GRAND RAPIDS, Mich. (WOOD) — Legislation signed this month aims to help identify whether toddlers in Michigan have been exposed to lead.
Lead has long been a problem in Michigan, one Grand Rapids and Kent County are no strangers to.
“Water gets a lot of publicity, but actually, our No. 1 source of lead poisoning is actually lead paint,” Drew Salisbury, supervising sanitarian with the Kent County Health Department, said.
Four out of five homes in Grand Rapids and nearly three of five in Kent County were built before 1978, the year lead paint was banned. According to a 2018 report from the Kent County Lead Task Force, around 83,000 of all Kent County housing units are considered at risk for lead paint hazards.
“Deteriorated paint that turns into small little dust particles, it can be in the homes, on the floor, window seals, or exposed soils out in the yard,” Salisbury explained.
To address the problem, the Kent County Health Department offers a quick or in-depth home investigation surrounding lead, based on referrals. Salisbury said the results determine how lead exposure can be limited.
“It can be as simple as painting over a surface, encapsulating it, to a full lead abatement where the sources of the lead are removed,” Salisbury said.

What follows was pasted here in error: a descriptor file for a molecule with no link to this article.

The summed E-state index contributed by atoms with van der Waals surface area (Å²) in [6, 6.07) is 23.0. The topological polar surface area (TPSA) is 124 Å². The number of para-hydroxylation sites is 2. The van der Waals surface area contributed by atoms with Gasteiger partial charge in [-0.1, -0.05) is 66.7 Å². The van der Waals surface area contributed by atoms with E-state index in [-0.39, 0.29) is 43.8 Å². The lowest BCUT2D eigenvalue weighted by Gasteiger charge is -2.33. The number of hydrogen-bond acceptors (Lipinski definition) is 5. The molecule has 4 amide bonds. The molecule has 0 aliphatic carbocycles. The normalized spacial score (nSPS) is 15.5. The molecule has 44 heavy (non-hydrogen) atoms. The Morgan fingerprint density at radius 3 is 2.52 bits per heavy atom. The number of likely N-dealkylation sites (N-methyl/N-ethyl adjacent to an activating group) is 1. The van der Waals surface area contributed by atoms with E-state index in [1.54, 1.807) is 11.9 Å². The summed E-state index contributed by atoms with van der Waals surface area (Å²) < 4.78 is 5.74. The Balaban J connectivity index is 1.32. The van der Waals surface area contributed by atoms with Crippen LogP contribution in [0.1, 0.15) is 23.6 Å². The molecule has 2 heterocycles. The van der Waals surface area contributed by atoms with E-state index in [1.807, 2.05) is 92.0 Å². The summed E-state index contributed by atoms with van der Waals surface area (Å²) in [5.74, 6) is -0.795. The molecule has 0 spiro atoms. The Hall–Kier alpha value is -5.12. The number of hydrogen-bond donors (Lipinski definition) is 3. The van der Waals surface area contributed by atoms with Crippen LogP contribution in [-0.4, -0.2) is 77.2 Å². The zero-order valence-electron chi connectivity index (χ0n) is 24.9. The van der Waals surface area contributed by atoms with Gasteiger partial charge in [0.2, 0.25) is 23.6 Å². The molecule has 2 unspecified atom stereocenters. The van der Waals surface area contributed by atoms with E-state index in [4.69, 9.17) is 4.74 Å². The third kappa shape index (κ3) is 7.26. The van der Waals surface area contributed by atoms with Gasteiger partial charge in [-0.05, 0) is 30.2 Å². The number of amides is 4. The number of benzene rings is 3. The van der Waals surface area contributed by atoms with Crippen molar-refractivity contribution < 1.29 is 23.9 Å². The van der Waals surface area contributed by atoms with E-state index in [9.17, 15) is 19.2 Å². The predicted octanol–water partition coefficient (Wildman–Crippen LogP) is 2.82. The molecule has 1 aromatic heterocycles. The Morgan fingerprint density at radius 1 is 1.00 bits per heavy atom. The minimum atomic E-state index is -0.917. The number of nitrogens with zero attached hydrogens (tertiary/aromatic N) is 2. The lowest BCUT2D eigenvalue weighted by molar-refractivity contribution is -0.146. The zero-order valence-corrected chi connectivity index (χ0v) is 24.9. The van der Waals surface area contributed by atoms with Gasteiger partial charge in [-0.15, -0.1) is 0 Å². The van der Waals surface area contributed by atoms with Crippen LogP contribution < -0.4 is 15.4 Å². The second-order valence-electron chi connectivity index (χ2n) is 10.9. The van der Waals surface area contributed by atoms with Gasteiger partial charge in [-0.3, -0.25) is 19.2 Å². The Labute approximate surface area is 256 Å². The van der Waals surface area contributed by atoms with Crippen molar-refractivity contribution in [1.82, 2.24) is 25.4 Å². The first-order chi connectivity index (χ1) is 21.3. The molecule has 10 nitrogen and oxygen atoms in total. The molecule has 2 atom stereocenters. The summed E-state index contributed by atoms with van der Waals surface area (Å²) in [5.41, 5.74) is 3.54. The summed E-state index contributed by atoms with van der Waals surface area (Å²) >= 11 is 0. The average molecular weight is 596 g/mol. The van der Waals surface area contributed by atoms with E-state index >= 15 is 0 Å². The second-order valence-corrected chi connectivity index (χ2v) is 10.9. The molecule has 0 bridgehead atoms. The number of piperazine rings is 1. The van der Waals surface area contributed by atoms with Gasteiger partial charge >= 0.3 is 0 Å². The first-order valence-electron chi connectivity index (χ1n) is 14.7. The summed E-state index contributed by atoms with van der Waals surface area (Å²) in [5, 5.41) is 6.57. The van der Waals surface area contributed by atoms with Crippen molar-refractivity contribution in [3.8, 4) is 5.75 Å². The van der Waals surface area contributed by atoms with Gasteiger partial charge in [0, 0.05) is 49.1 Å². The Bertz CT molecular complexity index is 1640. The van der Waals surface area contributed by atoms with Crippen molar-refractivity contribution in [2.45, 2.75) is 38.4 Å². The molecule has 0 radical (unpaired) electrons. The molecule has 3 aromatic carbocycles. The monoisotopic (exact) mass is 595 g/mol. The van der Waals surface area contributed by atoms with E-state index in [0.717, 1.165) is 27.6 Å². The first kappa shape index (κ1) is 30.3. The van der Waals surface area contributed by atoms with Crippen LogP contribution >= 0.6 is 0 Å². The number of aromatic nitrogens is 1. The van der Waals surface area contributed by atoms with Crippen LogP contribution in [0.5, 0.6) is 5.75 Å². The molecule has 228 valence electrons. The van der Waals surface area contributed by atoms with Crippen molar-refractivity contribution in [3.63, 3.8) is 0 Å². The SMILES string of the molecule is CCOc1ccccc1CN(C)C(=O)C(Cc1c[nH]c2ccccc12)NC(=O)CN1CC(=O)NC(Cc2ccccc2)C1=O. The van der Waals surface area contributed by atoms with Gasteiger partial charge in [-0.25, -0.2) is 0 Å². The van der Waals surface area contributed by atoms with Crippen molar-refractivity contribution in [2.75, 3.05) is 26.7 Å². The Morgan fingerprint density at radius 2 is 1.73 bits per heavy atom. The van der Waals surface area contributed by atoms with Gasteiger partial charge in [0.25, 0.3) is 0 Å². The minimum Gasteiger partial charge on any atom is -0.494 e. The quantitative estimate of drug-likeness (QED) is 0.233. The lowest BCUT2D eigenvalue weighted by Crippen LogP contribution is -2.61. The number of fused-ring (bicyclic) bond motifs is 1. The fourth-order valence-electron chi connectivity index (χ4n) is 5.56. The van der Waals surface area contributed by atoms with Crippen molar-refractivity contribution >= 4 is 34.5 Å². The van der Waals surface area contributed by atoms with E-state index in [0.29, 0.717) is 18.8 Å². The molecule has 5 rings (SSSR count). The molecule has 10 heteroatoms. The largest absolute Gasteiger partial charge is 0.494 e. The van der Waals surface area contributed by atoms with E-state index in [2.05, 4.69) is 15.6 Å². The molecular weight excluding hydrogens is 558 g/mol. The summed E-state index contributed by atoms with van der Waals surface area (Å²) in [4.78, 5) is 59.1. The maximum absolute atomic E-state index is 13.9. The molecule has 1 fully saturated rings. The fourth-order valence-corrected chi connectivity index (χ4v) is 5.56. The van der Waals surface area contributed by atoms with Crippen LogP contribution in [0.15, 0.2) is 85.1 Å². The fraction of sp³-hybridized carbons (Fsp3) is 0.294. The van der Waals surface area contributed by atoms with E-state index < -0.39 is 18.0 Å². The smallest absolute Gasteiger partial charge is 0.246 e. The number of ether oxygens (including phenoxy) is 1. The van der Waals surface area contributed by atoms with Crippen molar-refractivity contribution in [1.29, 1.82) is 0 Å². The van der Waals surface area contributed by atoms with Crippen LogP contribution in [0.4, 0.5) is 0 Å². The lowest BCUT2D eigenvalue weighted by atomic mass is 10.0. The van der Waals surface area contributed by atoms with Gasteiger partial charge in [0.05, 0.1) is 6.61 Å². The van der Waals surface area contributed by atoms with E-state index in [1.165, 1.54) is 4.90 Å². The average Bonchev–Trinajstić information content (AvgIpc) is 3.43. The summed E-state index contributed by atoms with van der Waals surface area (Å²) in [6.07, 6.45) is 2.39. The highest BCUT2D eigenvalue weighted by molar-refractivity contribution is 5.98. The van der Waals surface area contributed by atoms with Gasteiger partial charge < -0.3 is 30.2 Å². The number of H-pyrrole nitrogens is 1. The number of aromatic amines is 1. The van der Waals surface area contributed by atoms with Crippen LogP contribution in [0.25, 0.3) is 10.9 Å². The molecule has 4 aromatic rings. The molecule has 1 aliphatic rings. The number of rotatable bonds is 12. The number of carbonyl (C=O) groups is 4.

Communities across the state will soon have a new tool to see how serious the problem is locally. Beginning Jan. 1, doctors in Michigan will be required to test 1- and 2-year-olds for lead exposure. Parents will be allowed to opt out.
“Currently, a lot of our lead testing on the clinical side is done in a Medicaid or (Women, Infants & Children) clinic. So we’re missing a large population that’s not covered by that service,” Salisbury said.
According to state data, 108,080 children under the age of 6 were tested for lead in 2022 and 3.7% had elevated blood lead levels, which can pose some serious health risks.
“It’s been a known neurotoxin for a long time. It can cause developmental delays. It can cause a large variety of health issues,” Salisbury said.
Sponsors of the bill said it will help ensure children get the treatment they need. Salisbury said it may help the Kent County Health Department identify lead problems outside of Grand Rapids, which is where a majority of the county’s elevated blood lead level cases are found.
“This will truly give us a great picture of what’s going on countywide,” Salisbury said.
As more kids are tested, Salisbury said he expects to see more home investigation referrals. The health department is planning to add more sanitarian staff and health educators.
“We know we can’t inspect every home but if we can build awareness and get an education campaign, we can encapsulate a larger part of the population,” Salisbury said.
The legislation also requires 4-year-olds to be tested if they live in an area at higher risk of lead poisoning. The testing will be documented on a child’s immunization record.